Richard Baum, longtime China watcher, former director of UCLA’s U.S.-China Center and founder of the Chinapol listserv, died on December 14 at age 72. An obituary in the LA Times explains his life’s work and the path that led him there:
During an academic career spanning four decades, Baum traveled to China more than three dozen times, including for a period leading up to the violent clashes at Tiananmen Square in 1989.
In the 1990s, building on a small email network of professional contacts, Baum launched Chinapol, a private, Web-based discussion group that has become required reading for China watchers around the world. With more than 1,300 members in 27 countries, including China, it has fostered debates on hot topics like China’s economic recovery, spurred news coverage of human rights cases and provided early information on fast-breaking events like the 2008 Sichuan earthquake.
[…]He stumbled into his life’s work while a UCLA senior, when he took a class on Chinese government and politics to fulfill a major requirement. He wound up teaching that class years later after joining the faculty in 1968.
After earning his bachelor’s degree in political science from UCLA in 1962, Baum went to UC Berkeley, where he received a master’s in 1963 and a doctorate in 1970, in political science.[…]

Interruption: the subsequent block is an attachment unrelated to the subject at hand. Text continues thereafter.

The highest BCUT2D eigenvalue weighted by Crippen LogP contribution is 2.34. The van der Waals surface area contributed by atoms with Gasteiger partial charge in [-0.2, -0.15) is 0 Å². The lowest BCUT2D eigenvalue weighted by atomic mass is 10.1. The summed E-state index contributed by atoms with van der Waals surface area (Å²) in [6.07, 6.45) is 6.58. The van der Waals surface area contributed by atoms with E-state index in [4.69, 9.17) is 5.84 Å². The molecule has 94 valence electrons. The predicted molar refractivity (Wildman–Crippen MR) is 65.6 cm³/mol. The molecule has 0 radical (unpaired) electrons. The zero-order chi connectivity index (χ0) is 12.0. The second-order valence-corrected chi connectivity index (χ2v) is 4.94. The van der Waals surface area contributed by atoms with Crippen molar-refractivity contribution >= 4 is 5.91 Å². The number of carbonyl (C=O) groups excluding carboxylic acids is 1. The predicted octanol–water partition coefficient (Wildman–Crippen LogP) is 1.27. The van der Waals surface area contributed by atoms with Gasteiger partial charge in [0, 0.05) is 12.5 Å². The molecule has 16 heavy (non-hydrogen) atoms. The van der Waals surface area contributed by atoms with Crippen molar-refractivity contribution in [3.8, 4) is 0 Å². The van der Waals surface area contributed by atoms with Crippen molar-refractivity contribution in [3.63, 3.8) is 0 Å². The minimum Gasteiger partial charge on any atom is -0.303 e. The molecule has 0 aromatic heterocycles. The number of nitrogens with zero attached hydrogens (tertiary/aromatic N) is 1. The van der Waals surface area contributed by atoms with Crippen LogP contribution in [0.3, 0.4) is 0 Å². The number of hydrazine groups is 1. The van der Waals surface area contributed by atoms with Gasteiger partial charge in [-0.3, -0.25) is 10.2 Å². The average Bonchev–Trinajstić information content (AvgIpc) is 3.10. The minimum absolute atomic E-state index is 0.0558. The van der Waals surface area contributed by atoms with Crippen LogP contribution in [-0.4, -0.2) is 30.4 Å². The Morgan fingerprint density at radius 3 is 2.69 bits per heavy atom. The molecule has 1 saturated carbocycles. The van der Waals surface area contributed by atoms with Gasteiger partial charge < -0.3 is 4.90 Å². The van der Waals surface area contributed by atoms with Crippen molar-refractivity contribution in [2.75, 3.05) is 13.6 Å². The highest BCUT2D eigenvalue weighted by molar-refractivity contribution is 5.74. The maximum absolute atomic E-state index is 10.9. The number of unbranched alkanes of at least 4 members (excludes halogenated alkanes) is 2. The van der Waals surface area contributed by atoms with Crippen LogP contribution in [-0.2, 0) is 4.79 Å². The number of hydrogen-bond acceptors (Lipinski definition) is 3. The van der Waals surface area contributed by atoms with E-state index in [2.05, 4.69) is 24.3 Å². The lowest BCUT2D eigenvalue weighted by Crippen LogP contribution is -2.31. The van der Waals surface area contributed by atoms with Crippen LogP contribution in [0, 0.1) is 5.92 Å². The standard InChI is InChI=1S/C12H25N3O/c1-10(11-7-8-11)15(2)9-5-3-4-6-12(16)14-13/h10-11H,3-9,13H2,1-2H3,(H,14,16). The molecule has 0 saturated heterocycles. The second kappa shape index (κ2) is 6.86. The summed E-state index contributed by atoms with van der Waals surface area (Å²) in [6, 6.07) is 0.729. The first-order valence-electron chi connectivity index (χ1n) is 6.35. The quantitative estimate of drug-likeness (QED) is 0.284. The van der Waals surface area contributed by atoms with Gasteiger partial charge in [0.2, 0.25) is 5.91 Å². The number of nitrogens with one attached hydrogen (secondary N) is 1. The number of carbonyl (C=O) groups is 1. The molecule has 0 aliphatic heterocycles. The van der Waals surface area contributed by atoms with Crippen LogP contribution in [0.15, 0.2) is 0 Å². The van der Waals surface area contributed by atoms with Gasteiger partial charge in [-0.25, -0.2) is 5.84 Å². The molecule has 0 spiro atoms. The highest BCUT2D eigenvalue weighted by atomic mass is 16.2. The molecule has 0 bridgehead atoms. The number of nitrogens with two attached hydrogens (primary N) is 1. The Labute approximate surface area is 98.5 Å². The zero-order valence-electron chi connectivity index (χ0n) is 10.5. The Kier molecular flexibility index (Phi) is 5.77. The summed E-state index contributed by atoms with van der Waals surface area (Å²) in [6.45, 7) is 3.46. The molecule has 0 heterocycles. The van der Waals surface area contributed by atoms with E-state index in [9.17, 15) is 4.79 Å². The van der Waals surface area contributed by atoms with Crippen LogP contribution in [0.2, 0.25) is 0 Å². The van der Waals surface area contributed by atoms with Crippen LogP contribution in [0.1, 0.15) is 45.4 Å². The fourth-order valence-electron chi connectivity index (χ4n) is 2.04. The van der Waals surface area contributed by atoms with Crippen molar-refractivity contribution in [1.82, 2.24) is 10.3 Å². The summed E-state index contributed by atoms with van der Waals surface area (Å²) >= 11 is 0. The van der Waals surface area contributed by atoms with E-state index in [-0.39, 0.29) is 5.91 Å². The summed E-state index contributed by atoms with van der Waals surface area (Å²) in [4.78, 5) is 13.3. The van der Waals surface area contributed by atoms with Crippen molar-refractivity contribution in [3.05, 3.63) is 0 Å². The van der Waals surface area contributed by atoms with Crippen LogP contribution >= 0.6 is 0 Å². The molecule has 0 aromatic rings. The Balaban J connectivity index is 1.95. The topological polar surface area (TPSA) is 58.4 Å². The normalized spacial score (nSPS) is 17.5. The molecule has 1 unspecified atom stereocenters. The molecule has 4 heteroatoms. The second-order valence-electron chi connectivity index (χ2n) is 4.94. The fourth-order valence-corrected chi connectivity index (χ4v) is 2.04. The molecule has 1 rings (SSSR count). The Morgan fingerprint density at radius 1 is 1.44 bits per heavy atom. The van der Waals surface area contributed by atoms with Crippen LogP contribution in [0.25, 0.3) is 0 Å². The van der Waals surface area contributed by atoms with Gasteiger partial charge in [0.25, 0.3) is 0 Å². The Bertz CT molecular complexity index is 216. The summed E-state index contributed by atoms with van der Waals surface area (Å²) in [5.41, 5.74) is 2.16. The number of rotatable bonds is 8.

An article in the New York Times has more on the origins of Chinapol:
In the 1990s, Dr. Baum spent parts of several years in Japan. He had a steady e-mail dialogue with several dozen other China experts, but keeping it going while he was overseas became increasingly expensive because of Internet charges, which were steep at the time. To save money, he started Chinapol, a Listserv group whose first members were mostly academics. The group steadily expanded to include ambassadors, business leaders and journalists — all seeking insight and perspective as China rose as an economic and political power.
Participants had to be approved by Dr. Baum — a recommendation from another member helped, as did an affiliation with a prominent news organization — and advocacy, attacks and self-promotion were not allowed. Violators could be quickly culled, an intolerance that some joked evoked that of China’s leaders.
“Rick was lovingly known as ‘Chairman Rick,’ ” said Clayton Dube, a longtime friend and colleague who leads the U.S.-China Institute at the University of Southern California.
The forum has been especially useful for journalists working in China. Although posts on Chinapol are confidential within the group, a reporter can contact a member separately to follow up on a post or to request permission to quote from it.
An in-depth interview with Baum about the listserv that is his legacy was published in 2010 by the National Bureau of Asian Research’s Asia Policy journal, and can be read in full online.